The following story is part of an ongoing series celebrating Rare Disease Day 2022. For more information, click here.
Today, we take a look at how Takeda is rethinking the way clinical trial data is tracked by study subjects and their caregivers using e-diaries, specifically for Dravet syndrome and Lennox-Gastaut syndrome.
When participating in clinical trials, study subjects and/or their caregivers often have to physically take notes on symptoms observed, experience with treatments, lifestyle changes and more. These data are brought by the study subjects and caregivers to their care team at in-person doctor visits, at which point their data are manually entered into tracking systems to be analyzed.
Physical note taking is not always the most effective or efficient, as, first and foremost, written notes could be lost or damaged. It can also be especially cumbersome to caregivers, who regularly manage not only the tracking of seizure episodes but also treatment schedules, doctor’s visits, schooling, work and more. Study subjects and their caregivers need a simpler, less demanding, more seamless data-sharing solution.
This is where Takeda comes in. We are rethinking how study subjects and caregivers track and share their trial data, starting with our Phase 3 Dravet syndrome and Lennox-Gastaut syndrome clinical trials.
In the Phase 3 clinical trials, we offer e-diaries to study subjects and caregivers to capture daily seizure data and other quality of life measures digitally. The electronic diary seamlessly records data in almost real-time via a smartphone app, also making it available to each study subject’s care team. This alleviates the need to manually enter the data and allows sites to flag potential compliance challenges. Moreover, it ensures that healthcare providers have the latest data in hand in advance of each study subject’s visit, allowing for more effective discussions with subjects about what they are experiencing at home. In addition to the e-diary, Takeda is implementing virtual site visits along with in-person visits. This has alleviated the study subject burden of having to travel frequently to study sites, as some people have mobility challenges or do not live near trial sites.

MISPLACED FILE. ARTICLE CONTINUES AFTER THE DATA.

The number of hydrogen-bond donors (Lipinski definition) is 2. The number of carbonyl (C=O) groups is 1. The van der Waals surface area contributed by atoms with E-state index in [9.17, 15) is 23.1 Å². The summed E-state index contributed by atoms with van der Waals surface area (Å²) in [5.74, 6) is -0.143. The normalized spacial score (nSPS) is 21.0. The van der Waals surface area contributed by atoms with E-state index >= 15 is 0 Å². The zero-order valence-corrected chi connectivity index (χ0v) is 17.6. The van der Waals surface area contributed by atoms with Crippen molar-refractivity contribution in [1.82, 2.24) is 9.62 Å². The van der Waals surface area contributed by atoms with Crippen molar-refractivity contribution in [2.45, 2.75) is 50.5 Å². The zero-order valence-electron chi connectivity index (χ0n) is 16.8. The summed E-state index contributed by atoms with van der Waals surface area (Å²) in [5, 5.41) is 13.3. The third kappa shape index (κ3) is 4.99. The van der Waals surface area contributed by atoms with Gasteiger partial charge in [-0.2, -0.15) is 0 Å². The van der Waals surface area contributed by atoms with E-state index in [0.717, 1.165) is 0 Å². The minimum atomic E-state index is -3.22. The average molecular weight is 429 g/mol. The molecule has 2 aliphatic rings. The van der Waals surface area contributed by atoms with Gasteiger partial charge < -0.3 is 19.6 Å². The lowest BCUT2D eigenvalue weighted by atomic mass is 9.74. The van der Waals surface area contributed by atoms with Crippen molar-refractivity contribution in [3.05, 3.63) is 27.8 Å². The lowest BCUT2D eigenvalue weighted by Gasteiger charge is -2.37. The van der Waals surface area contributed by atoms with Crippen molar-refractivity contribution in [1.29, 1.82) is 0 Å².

We look forward to using e-diary technology to advance how we think about Dravet syndrome and Lennox-Gastaut syndrome tracking and treatment, and to progress our understanding of how such a tool can be applied to other rare disease areas in need to support study subjects, caregivers and their healthcare providers in making more informed healthcare decisions based on real-life situations.